Slavery and ideas about innate racial difference developed slowly in seventeenth-century America. Some early black arrivals were apparently treated as servants rather than slaves, and gained their freedom after a fixed term of labor. Not until the 1660s did the laws of Virginia and Maryland explicitly refer to slavery. As tobacco planting spread and the demand

for labor increased, however, the condition of black and white servants diverged sharply. “Race”—the idea that humanity is divided into well-defined groups associated with skin color—is a modern concept that had not fully developed in the seventeenth century. Nor had “racism”—an ideology based on the belief that some races are inherently superior to others and entitled to rule over them. But as slavery became more and more central to the colonial economy, views of race hardened. In 1762, the Quaker abolitionist John Woolman commented on the strength of “the idea of slavery being connected with the black color, and liberty with the white.”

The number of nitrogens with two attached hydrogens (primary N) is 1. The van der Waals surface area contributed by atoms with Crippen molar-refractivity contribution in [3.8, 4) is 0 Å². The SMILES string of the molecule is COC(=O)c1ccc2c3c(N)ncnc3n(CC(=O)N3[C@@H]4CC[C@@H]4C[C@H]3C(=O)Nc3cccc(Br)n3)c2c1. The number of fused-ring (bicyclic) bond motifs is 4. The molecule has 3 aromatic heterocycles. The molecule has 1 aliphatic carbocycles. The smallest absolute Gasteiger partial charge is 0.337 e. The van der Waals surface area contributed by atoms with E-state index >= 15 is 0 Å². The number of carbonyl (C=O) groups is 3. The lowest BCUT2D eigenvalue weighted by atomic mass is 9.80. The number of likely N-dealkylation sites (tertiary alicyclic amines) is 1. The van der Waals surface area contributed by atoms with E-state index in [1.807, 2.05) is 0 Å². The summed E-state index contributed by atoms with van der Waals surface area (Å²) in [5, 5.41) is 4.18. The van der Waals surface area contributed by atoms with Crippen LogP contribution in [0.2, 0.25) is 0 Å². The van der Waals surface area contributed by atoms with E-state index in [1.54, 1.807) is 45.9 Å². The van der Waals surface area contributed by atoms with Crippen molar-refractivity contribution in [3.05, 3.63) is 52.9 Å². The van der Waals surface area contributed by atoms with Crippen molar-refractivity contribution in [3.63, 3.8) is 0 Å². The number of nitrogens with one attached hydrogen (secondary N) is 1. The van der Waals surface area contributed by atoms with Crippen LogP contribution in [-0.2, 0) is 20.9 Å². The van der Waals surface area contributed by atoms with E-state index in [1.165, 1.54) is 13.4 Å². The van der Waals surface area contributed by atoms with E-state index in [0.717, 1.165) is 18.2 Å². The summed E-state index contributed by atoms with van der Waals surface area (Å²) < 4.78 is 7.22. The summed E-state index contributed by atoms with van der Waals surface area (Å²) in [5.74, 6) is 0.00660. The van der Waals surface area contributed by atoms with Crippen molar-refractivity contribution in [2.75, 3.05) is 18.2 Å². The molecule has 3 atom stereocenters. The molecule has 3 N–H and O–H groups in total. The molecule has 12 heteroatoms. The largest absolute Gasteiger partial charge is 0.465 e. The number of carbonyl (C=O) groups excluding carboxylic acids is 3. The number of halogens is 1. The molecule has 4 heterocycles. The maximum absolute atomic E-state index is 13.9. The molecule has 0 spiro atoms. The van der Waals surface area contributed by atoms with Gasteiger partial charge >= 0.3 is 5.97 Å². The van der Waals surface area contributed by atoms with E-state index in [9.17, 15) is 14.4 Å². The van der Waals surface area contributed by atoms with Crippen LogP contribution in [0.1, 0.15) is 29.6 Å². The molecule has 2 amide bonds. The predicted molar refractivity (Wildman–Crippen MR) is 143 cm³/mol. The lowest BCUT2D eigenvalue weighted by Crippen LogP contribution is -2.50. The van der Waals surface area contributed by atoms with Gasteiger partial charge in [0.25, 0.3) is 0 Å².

By the mid-eighteenth century, slaves accounted for nearly half of Virginia’s population. Virginia had changed from a “society with slaves,” in which slavery was one system of labor among others, to a “slave society,” where the institution stood at the center of the economic process. Slavery formed the basis of the economy, and the foundation of a powerful local ruling class, in the entire region from Maryland south to Georgia.